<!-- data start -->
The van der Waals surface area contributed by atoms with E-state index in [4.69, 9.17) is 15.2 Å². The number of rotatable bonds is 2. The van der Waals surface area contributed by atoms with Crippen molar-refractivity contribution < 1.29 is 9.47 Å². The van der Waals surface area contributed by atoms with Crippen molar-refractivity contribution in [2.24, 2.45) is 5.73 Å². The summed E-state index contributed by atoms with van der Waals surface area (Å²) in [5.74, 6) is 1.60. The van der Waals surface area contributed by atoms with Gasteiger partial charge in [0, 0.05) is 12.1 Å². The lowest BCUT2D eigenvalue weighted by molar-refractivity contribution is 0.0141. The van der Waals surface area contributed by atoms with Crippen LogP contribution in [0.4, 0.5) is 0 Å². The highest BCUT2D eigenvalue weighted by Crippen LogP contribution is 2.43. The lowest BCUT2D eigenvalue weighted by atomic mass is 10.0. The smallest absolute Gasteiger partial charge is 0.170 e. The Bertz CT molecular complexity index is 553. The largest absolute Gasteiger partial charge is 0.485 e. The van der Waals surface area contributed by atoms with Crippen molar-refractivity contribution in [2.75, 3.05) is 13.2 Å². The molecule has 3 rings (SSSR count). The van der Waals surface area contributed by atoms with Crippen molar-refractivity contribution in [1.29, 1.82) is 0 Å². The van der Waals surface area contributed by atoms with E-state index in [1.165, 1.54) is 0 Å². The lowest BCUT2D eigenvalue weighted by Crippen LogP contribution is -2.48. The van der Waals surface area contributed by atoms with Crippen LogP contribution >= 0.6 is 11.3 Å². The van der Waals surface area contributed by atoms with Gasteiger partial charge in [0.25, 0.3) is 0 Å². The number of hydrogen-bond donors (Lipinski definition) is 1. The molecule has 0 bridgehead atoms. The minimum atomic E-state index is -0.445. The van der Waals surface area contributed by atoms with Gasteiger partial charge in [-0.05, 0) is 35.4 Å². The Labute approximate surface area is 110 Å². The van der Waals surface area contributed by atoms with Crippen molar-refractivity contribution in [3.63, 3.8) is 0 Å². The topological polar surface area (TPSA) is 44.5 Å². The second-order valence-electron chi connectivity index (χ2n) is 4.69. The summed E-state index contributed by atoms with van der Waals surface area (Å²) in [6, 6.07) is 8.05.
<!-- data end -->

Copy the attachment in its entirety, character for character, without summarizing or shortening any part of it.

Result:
The van der Waals surface area contributed by atoms with E-state index in [4.69, 9.17) is 15.2 Å². The number of rotatable bonds is 2. The van der Waals surface area contributed by atoms with Crippen molar-refractivity contribution < 1.29 is 9.47 Å². The van der Waals surface area contributed by atoms with Crippen molar-refractivity contribution in [2.24, 2.45) is 5.73 Å². The summed E-state index contributed by atoms with van der Waals surface area (Å²) in [5.74, 6) is 1.60. The van der Waals surface area contributed by atoms with Gasteiger partial charge in [0, 0.05) is 12.1 Å². The lowest BCUT2D eigenvalue weighted by molar-refractivity contribution is 0.0141. The van der Waals surface area contributed by atoms with Crippen LogP contribution in [0.4, 0.5) is 0 Å². The highest BCUT2D eigenvalue weighted by Crippen LogP contribution is 2.43. The lowest BCUT2D eigenvalue weighted by atomic mass is 10.0. The smallest absolute Gasteiger partial charge is 0.170 e. The Bertz CT molecular complexity index is 553. The largest absolute Gasteiger partial charge is 0.485 e. The van der Waals surface area contributed by atoms with Crippen molar-refractivity contribution in [2.75, 3.05) is 13.2 Å². The molecule has 3 rings (SSSR count). The van der Waals surface area contributed by atoms with Crippen molar-refractivity contribution in [1.29, 1.82) is 0 Å². The van der Waals surface area contributed by atoms with E-state index in [1.165, 1.54) is 0 Å². The lowest BCUT2D eigenvalue weighted by Crippen LogP contribution is -2.48. The van der Waals surface area contributed by atoms with Crippen LogP contribution >= 0.6 is 11.3 Å². The van der Waals surface area contributed by atoms with Gasteiger partial charge in [0.25, 0.3) is 0 Å². The number of hydrogen-bond donors (Lipinski definition) is 1. The molecule has 0 bridgehead atoms. The minimum atomic E-state index is -0.445. The van der Waals surface area contributed by atoms with Gasteiger partial charge in [-0.05, 0) is 35.4 Å². The Labute approximate surface area is 110 Å². The van der Waals surface area contributed by atoms with Crippen molar-refractivity contribution in [3.63, 3.8) is 0 Å². The topological polar surface area (TPSA) is 44.5 Å². The second-order valence-electron chi connectivity index (χ2n) is 4.69. The summed E-state index contributed by atoms with van der Waals surface area (Å²) in [6, 6.07) is 8.05.